You might have noticed that there is an episode gap in our Podcasting roster. Well… we skipped an episode. What happened to Episode 133? Whoops! But we will not leave a hole in our Podcast schedule, oh no! We have decided to do something a little different, this time: A single film analysis. We look back at one of our favorite independent horror films of the last 20 years: The House of the Devil (2009), by Director Ti West. It’s a near-perfect exercise in horror story development and execution, and you can hear our rationale in this bonus podcast episode!
A number of films have emulated the nostalgia train of the late seventies and early eighties, but none perhaps as successfully as The House of the Devil. Everything from the film stock, to the cars, the art direction, the clothes, and the FEEL of the movie just screams 1981. In a way, it sets this up as a pre-ironic movie, free from the notions of having to try and provide easter eggs and knowing winks to the audience, while at the same time delivering all of the essential elements that evoke the grimy dread of that era.
The film’s wonderful protagonist Samantha (Jocelin Donahue) is a female lead who has perfect motivation for her decision-making, willing to take a few small risks, but not knowing the enormity of the situation she has been placed into. Samantha isn’t a character who develops, so much as that she is fully rendered from the beginning, and since the situation is a one-night event, the amount of time we get to spend with her in the first act of the movie is essential viewing as we get to know her and develop a serious empathy for her.
The story also manages to be an homage to Rosemary’s Baby, going so far as having an odd elderly couple as the eccentric villains (Tom Noonan and Mary Woronov as Mr. and Mrs. Ulman, your analogs for the Castavets). Fortunately, the cards are slowly revealed though, so as not to spoil anything. It unfolds at exactly the speed that it should.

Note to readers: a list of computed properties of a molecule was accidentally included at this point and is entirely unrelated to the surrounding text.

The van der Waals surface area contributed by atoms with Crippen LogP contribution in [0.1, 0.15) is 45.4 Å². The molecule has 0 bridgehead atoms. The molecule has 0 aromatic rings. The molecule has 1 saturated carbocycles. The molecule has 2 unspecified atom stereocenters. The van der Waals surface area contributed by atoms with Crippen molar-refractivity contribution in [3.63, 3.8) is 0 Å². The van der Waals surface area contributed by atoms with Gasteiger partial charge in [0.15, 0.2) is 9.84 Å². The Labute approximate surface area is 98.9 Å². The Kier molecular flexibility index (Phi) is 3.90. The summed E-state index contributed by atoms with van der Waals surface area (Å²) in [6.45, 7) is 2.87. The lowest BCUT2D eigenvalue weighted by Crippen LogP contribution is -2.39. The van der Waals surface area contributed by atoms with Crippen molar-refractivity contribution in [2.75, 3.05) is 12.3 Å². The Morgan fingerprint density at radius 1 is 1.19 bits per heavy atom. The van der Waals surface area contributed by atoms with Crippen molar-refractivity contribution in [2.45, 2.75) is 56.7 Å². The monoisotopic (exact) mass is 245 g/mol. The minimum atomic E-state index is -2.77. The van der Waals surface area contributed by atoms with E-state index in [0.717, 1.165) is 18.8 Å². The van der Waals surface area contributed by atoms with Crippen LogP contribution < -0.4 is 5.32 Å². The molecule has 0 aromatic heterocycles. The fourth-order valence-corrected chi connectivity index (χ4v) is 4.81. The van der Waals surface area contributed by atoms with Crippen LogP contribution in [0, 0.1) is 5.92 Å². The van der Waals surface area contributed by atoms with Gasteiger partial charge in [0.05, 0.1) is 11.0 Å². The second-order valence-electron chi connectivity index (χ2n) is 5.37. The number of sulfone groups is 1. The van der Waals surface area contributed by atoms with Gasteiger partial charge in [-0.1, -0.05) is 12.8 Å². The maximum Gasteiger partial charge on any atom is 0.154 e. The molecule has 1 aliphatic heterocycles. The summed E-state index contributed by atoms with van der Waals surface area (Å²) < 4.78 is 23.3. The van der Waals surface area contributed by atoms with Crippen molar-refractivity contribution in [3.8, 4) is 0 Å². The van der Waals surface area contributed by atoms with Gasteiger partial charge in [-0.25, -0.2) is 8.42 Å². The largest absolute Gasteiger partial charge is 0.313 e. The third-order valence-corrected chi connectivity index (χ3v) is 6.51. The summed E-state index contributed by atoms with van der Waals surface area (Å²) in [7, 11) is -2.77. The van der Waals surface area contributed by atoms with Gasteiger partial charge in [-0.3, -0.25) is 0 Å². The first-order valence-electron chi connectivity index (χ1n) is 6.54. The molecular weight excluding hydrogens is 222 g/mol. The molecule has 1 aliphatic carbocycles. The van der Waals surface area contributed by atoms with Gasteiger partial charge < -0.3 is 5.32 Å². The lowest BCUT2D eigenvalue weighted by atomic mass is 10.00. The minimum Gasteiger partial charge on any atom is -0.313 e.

Unlike many of the ’80s movies in the time period that this is set in, this has a small cast of all essential characters. The fact that this isn’t a high-body count movie does not discount how absolutely scary this film is. The violence and horror when they do come are surprising and sudden. In the way that many of the more winking ironic films that came from the Scream era, this film manages to place the jump scares when you don’t expect them. It’s smarter horror construction.
I feel that in many ways, this film is more like Hereditary, The Lodge, and Goodnight Mommy in its execution. Some might call it a slow burner, as it follows a familiar narrative structure, but is punctuated with events that disrupt your normal sense of timing and expectations, and that’s where the horror grabs you. That, and you get terrific acting performances from all.
There are three of us, however, doing the review, and for me to expound much further would take away from the terrific conversation we all had regarding this seminal film. We normally don’t do podcasts about single films, but if you enjoy this format let us know, and we’ll look for more films to analyze like this in the future.
This episode did remind us, however, that for some crazy reason The House of the Devil did not make our top 100 Horror movies of all-time list, and it really should have. So, you may be interested to know that we will be returning to our top 100 Horror Films of All-Time in 2022. We had 35 jurors in our last selection committee, and for 2022, we would like to get many more. When the time comes, and you would like to be one of the jurors to submit your favorite movies, become one of Patreon patrons, for as little as $2.50 a month, and we will include your movies as part of our canonical list!
In the meanwhile, sit back and enjoy our discussion of the fantastic film that is The House of the Devil.
A couple of fun post-note casting tidbits: Oscar winning-director Greta Gerwig plays Samantha’s best friend Megan. Emmy nominated Actress/Director Lena Dunham gets a tiny voice-over role as a 911 operator. Horror veteran actress Dee Wallace (The Howling, Cujo, Critters) plays the landlord at the beginning of the movie.
Not a bad cast!